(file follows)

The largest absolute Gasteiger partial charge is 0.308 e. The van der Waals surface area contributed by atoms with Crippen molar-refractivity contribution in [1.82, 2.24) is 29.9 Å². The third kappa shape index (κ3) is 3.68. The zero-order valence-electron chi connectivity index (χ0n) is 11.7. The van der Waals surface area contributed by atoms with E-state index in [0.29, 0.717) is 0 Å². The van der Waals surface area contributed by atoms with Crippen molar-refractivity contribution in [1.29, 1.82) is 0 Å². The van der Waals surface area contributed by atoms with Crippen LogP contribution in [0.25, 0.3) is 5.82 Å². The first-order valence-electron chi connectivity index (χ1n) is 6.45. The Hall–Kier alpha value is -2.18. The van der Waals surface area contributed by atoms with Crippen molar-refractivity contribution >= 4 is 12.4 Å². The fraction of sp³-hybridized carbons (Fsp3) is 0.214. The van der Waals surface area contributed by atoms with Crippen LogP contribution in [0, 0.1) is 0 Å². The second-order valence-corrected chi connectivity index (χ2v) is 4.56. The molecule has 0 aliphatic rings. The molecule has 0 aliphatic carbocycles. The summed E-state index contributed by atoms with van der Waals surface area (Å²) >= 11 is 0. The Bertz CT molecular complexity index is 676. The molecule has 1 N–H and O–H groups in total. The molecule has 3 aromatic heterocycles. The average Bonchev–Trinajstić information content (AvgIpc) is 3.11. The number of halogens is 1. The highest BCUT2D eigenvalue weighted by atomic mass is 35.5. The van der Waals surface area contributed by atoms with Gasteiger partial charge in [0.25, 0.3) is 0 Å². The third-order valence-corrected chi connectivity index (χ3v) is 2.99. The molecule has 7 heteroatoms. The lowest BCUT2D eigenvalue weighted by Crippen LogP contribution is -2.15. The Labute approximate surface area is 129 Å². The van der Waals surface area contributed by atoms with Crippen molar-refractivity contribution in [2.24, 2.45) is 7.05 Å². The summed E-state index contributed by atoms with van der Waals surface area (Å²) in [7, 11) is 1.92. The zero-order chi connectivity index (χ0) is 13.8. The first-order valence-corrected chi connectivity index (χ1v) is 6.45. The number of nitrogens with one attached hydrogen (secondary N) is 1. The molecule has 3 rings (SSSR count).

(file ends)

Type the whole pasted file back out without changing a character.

The largest absolute Gasteiger partial charge is 0.308 e. The van der Waals surface area contributed by atoms with Crippen molar-refractivity contribution in [1.82, 2.24) is 29.9 Å². The third kappa shape index (κ3) is 3.68. The zero-order valence-electron chi connectivity index (χ0n) is 11.7. The van der Waals surface area contributed by atoms with E-state index in [0.29, 0.717) is 0 Å². The van der Waals surface area contributed by atoms with Crippen molar-refractivity contribution in [1.29, 1.82) is 0 Å². The van der Waals surface area contributed by atoms with Crippen LogP contribution in [0.25, 0.3) is 5.82 Å². The first-order valence-electron chi connectivity index (χ1n) is 6.45. The Hall–Kier alpha value is -2.18. The van der Waals surface area contributed by atoms with Crippen molar-refractivity contribution >= 4 is 12.4 Å². The fraction of sp³-hybridized carbons (Fsp3) is 0.214. The van der Waals surface area contributed by atoms with Crippen LogP contribution in [0, 0.1) is 0 Å². The second-order valence-corrected chi connectivity index (χ2v) is 4.56. The molecule has 0 aliphatic rings. The molecule has 0 aliphatic carbocycles. The summed E-state index contributed by atoms with van der Waals surface area (Å²) >= 11 is 0. The Bertz CT molecular complexity index is 676. The molecule has 1 N–H and O–H groups in total. The molecule has 3 aromatic heterocycles. The average Bonchev–Trinajstić information content (AvgIpc) is 3.11. The number of halogens is 1. The highest BCUT2D eigenvalue weighted by atomic mass is 35.5. The van der Waals surface area contributed by atoms with Gasteiger partial charge in [0.25, 0.3) is 0 Å². The third-order valence-corrected chi connectivity index (χ3v) is 2.99. The molecule has 7 heteroatoms. The lowest BCUT2D eigenvalue weighted by Crippen LogP contribution is -2.15. The Labute approximate surface area is 129 Å². The van der Waals surface area contributed by atoms with Crippen molar-refractivity contribution in [2.24, 2.45) is 7.05 Å². The summed E-state index contributed by atoms with van der Waals surface area (Å²) in [7, 11) is 1.92. The zero-order chi connectivity index (χ0) is 13.8. The first-order valence-corrected chi connectivity index (χ1v) is 6.45. The number of nitrogens with one attached hydrogen (secondary N) is 1. The molecule has 3 rings (SSSR count).